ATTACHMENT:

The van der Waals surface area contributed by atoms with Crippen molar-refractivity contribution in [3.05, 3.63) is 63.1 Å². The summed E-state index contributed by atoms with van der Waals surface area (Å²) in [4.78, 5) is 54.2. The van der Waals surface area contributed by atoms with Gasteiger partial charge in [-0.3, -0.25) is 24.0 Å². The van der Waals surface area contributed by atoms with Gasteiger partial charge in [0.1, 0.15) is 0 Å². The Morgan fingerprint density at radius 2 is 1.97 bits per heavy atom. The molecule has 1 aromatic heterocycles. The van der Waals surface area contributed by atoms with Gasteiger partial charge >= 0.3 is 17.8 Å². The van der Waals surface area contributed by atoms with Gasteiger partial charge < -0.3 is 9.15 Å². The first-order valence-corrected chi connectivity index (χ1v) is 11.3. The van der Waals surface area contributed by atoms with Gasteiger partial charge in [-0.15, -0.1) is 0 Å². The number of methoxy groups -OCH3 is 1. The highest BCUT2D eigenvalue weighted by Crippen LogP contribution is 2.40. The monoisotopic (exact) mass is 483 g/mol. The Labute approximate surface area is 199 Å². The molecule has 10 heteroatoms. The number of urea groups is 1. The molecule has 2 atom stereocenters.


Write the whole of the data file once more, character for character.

The van der Waals surface area contributed by atoms with Crippen molar-refractivity contribution in [3.05, 3.63) is 63.1 Å². The summed E-state index contributed by atoms with van der Waals surface area (Å²) in [4.78, 5) is 54.2. The van der Waals surface area contributed by atoms with Gasteiger partial charge in [-0.3, -0.25) is 24.0 Å². The van der Waals surface area contributed by atoms with Gasteiger partial charge in [0.1, 0.15) is 0 Å². The Morgan fingerprint density at radius 2 is 1.97 bits per heavy atom. The molecule has 1 aromatic heterocycles. The van der Waals surface area contributed by atoms with Gasteiger partial charge >= 0.3 is 17.8 Å². The van der Waals surface area contributed by atoms with Gasteiger partial charge < -0.3 is 9.15 Å². The first-order valence-corrected chi connectivity index (χ1v) is 11.3. The van der Waals surface area contributed by atoms with Gasteiger partial charge in [-0.15, -0.1) is 0 Å². The number of methoxy groups -OCH3 is 1. The highest BCUT2D eigenvalue weighted by Crippen LogP contribution is 2.40. The monoisotopic (exact) mass is 483 g/mol. The Labute approximate surface area is 199 Å². The molecule has 10 heteroatoms. The number of urea groups is 1. The molecule has 2 atom stereocenters.